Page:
“I did once accidentally toss a Bunsen burner into the recycling bin in the virtual lab,” says Laura Chen, an undergraduate pharmacy major at University of Buffalo who took a virtual cell biology lab produced by Late Nite Labs. “The virtual lab warned me that if I was in an actual lab, I would have to be more careful about certain things. I thought that was fun.”
Students can access Late Nite Labs’ products whenever they want. “What wet lab is open 24-7, and allows you to redo an experiment a thousand times until you get it?” Goodman asks. They also offer 24-7 email support with a live person to walk students through any problems they are having with our products, and phone support from 8am to 10pm.
Faculty can tailor any of Late Nite Labs’ offerings to fit their courses. “We also track what students do, and we provide that data to faculty so they can learn how students are doing,” Goodman says.
Online science labs are increasingly appealing to schools that do not have the money, space, or faculty to devote to expanding lab facilities, says Nicolas Benedict, founder, president and CEO of eScience Labs. “By putting introductory-level lab courses online with kits, it leaves more brick-and-mortar space for more advanced courses that really need those lab facilities,” he explained.
Chen took the virtual lab because it was not requisite in her major to take the traditional version. “The virtual lab is less time-consuming than a traditional lab,” she says. “For instance, in the traditional lab, sometimes you have to wait maybe 12 hours for a process to take place, and my roommate, who took the traditional lab, had to wait all that time, while I only had to wait a few minutes and it was done.”
Although students taking an online science course with a lab lose the experience of collaborating with lab partners, “faculty actually like that aspect – they know students are really doing experiments themselves, and you don’t get a situation where you have four students in a group where one student does the work and the other three watch,” Benedict says. In terms of lab partners, he adds “something we do hear quite a bit is of working mums [on the courses] who do our experiments with their middle-school or high-school children and it being a great experience for all of them, which is quite heartwarming.”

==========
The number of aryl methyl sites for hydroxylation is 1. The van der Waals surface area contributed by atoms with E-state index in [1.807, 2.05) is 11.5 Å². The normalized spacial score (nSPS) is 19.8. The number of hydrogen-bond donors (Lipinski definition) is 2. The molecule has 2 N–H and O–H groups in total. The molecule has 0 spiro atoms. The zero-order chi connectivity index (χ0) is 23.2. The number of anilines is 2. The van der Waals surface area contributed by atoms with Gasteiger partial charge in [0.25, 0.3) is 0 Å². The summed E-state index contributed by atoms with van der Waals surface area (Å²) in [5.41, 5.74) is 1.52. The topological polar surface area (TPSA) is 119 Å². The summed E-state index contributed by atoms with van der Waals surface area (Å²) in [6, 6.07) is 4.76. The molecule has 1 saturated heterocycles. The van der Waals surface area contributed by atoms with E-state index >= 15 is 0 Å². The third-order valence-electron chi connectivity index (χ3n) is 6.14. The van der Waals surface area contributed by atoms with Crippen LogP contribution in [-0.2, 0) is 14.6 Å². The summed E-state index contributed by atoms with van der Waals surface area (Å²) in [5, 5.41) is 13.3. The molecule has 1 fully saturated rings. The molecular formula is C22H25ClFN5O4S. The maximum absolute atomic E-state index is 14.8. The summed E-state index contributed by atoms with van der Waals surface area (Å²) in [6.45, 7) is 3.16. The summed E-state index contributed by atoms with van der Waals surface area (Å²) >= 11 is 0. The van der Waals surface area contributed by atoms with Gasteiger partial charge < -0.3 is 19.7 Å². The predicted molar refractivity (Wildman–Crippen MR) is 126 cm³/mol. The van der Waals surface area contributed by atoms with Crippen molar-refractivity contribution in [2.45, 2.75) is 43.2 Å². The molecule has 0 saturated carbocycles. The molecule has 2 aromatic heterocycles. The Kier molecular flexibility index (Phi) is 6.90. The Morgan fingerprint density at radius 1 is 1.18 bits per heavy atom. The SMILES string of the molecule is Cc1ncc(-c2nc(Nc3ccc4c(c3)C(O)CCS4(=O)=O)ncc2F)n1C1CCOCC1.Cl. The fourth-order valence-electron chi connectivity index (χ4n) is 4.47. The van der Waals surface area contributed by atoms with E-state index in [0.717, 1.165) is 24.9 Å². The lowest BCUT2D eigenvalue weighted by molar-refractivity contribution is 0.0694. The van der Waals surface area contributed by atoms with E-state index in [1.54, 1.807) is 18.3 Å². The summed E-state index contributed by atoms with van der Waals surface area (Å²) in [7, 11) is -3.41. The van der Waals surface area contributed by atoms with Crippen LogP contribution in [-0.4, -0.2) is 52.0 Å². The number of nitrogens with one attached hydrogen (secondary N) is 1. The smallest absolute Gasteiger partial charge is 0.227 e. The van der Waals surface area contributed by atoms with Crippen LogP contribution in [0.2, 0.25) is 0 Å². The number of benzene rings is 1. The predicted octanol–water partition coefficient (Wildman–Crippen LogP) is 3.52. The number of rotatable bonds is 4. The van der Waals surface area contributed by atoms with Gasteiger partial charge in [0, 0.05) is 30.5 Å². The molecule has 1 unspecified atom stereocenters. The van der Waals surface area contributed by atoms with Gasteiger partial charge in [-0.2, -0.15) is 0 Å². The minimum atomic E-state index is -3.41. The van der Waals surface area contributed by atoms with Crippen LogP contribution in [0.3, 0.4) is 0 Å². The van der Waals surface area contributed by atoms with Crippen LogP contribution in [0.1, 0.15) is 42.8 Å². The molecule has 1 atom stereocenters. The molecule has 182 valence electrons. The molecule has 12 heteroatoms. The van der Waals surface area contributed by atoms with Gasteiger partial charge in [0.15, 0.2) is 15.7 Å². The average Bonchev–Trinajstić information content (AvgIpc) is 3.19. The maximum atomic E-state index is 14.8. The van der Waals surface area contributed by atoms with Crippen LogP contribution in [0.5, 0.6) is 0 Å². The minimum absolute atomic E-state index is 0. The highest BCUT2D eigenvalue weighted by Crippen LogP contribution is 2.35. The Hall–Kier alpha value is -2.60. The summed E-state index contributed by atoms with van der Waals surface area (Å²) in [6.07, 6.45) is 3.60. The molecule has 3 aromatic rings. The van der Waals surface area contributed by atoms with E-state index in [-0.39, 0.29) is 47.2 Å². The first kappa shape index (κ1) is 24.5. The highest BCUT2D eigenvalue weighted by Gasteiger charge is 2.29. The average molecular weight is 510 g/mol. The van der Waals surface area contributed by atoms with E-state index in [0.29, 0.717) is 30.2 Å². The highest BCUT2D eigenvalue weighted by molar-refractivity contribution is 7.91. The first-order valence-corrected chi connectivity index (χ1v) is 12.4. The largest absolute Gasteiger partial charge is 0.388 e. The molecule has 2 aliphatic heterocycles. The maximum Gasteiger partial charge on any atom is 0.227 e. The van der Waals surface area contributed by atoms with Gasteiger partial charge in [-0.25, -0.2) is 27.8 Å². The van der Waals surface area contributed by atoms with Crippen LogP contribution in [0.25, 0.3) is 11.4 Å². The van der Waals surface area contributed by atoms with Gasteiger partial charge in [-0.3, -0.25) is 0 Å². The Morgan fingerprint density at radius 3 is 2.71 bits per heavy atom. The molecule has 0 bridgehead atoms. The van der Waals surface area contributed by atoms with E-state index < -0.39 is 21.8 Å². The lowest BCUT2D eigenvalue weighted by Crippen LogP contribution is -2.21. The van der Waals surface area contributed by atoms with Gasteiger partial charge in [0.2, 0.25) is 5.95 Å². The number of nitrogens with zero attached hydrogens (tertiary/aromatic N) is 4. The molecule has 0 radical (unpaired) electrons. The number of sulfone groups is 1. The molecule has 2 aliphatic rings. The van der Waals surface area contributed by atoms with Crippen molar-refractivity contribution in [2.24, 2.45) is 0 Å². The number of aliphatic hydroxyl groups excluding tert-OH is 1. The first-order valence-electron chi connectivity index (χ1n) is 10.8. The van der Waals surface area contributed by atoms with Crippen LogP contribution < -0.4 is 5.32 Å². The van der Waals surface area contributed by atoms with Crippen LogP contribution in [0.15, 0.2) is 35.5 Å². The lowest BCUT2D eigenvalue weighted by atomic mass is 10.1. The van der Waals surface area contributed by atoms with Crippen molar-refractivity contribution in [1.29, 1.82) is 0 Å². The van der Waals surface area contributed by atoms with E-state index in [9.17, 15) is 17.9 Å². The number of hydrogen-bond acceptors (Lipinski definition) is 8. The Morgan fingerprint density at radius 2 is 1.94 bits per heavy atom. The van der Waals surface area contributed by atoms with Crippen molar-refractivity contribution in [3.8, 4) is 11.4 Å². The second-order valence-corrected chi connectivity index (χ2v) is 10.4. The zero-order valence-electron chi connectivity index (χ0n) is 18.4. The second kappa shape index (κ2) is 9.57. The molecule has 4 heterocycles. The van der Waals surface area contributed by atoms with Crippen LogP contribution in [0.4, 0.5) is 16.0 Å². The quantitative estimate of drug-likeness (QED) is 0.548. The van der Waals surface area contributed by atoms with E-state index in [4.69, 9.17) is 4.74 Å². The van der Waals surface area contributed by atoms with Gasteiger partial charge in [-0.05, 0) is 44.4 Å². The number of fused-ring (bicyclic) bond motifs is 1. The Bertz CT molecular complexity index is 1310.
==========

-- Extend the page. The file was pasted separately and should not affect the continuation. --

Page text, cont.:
There are limits to what students can learn from virtual labs and lab kits. “Do you want a surgeon who has never practiced on someone? No,” Benedict says. “And we don’t send cadavers to homes. But you can you start out by dissecting a pig at home.” For more advanced classes requiring traditional lab experiences, schools that offer online science courses may also hybrid experiences where students can visit lab facilities to perform experiments, Goodman says.
“I did like the virtual lab, but it was not exactly the same as working in a traditional lab,” Chen says. “If I was working on an experiment virtually, I don’t think I would be as careful as I would doing the actual experiment. I would prefer working hands-on in a traditional lab, but the virtual lab was not as bad as I thought it would be at first.”
But like any educational system, there are flaws. Next time, we’re exploring the biggest challenges facing online education.